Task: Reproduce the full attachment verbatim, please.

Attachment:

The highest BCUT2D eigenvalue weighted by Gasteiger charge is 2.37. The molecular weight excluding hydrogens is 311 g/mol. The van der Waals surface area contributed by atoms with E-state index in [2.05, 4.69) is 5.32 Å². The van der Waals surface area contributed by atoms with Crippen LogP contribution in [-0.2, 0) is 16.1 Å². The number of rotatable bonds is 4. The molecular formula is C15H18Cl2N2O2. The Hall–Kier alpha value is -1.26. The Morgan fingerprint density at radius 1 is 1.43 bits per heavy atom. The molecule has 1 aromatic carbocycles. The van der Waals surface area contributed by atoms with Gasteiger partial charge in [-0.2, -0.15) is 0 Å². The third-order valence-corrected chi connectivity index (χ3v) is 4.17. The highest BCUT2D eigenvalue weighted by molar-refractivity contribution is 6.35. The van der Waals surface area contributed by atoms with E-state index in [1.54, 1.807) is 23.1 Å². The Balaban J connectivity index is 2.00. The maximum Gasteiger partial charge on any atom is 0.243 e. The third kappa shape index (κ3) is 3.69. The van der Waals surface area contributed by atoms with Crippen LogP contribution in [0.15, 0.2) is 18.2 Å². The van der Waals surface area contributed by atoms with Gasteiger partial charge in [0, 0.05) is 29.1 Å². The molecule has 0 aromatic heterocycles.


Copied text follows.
The highest BCUT2D eigenvalue weighted by Gasteiger charge is 2.37. The molecular weight excluding hydrogens is 311 g/mol. The van der Waals surface area contributed by atoms with E-state index in [2.05, 4.69) is 5.32 Å². The van der Waals surface area contributed by atoms with Crippen LogP contribution in [-0.2, 0) is 16.1 Å². The number of rotatable bonds is 4. The molecular formula is C15H18Cl2N2O2. The Hall–Kier alpha value is -1.26. The Morgan fingerprint density at radius 1 is 1.43 bits per heavy atom. The molecule has 1 aromatic carbocycles. The van der Waals surface area contributed by atoms with Gasteiger partial charge in [-0.2, -0.15) is 0 Å². The third-order valence-corrected chi connectivity index (χ3v) is 4.17. The highest BCUT2D eigenvalue weighted by molar-refractivity contribution is 6.35. The van der Waals surface area contributed by atoms with E-state index in [1.54, 1.807) is 23.1 Å². The Balaban J connectivity index is 2.00. The maximum Gasteiger partial charge on any atom is 0.243 e. The third kappa shape index (κ3) is 3.69. The van der Waals surface area contributed by atoms with Crippen LogP contribution in [0.15, 0.2) is 18.2 Å². The van der Waals surface area contributed by atoms with Gasteiger partial charge in [0, 0.05) is 29.1 Å². The molecule has 0 aromatic heterocycles.